How Fashion is Impacting Our Mental Health



Mental health in the fashion industry


Those who work within the fashion industry are 25% more likely to experience mental health issues than those in other occupations. This statistic alone is enough to suggest that changes within the industry must be made. I urge this progression, not just for the sake of the workers within it; for the good of us as individuals and for society at large.


The creative industry is an extremely stressful environment for those across all sectors within it. The fast-paced, unforgiving nature of fashion puts relentless strain on those working tirelessly to stay ahead of trends. Not to mention the unrealistic beauty standards that models are consistently expected to meet.

Many designers, models, and organisations have set out to challenge existing beauty norms. For example, Dove’s Campaign for Real Beauty and All Walks Beyond The Catwalk; founded in 2009 by former fashion editor and ambassador for body image and self-esteem Caryn Franklin, advocate for diversity in fashion Debra Bourne, and model Erin O’Connor.


There is no doubt that these movements have begun to make small changes. Young people today appear to be adopting the body positive philosophy, but we still have a long way to go.

Unrealistic beauty standards and normative views of the ‘ideal’ have become embedded and instilled in our society. Too much emphasis is still placed on our outward appearance, to which – it appears, I’m afraid – nobody is immune.


Body image and mental health


Arguably, one of the biggest impacts fashion has on mental health is that of body image. As well as those within the industry being affected; susceptibility to such unnecessary self-scrutiny extends to us all.


The impacts of negative body image are a significant risk factor to mental health difficulties. Research has linked body dissatisfaction to numerous issues. Including psychological distress, poorer life quality, reduced emotional / social functioning, and the risk of unhealthy / disordered eating behaviours.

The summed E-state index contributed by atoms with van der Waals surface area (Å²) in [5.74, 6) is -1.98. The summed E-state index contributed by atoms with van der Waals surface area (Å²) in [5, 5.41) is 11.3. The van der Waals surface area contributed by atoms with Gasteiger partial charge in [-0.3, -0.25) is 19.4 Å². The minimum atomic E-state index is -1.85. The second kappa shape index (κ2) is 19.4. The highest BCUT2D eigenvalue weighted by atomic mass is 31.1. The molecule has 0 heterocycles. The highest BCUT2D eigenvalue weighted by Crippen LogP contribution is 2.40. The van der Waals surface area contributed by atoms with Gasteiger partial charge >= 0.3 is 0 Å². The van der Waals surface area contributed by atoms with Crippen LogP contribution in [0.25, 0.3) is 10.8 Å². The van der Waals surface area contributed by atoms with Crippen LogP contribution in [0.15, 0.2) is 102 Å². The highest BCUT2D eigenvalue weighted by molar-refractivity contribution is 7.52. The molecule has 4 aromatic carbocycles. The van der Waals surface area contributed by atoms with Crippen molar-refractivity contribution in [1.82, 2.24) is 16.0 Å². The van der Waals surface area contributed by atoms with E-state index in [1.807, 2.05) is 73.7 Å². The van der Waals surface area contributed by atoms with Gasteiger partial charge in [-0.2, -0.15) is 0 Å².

The Centre for Appearance Research has highlighted the detrimental impact of media consumption on women. Beauty ideals throughout all forms of media, including magazines, music videos, advertisements, and social media, create anxiety and shame around personal appearance.

“Decades of academic research [shows] that body image concerns affect key areas of girls’ lives, including their health, education, work, and relationships.” Dove Beauty and Confidence Report (2017)

What is worse, it was found that body dissatisfaction has damaging effects on academic performance and intellectual functioning. Arguably, hindering aspirations and future attainment.

When feeling bad about their bodies:

  • 15% of girls won’t go to school

  • 13% of women won’t give their opinion

  • 5% will not attend a job interview

  • And 3% avoid going to work

Exposure to media which epitomises ‘ideal’ body types can lead to a decrease in self-esteem and increase self-consciousness.


I’m not blaming fashion alone for these statistics, but it has had a role to play. That role needs to change.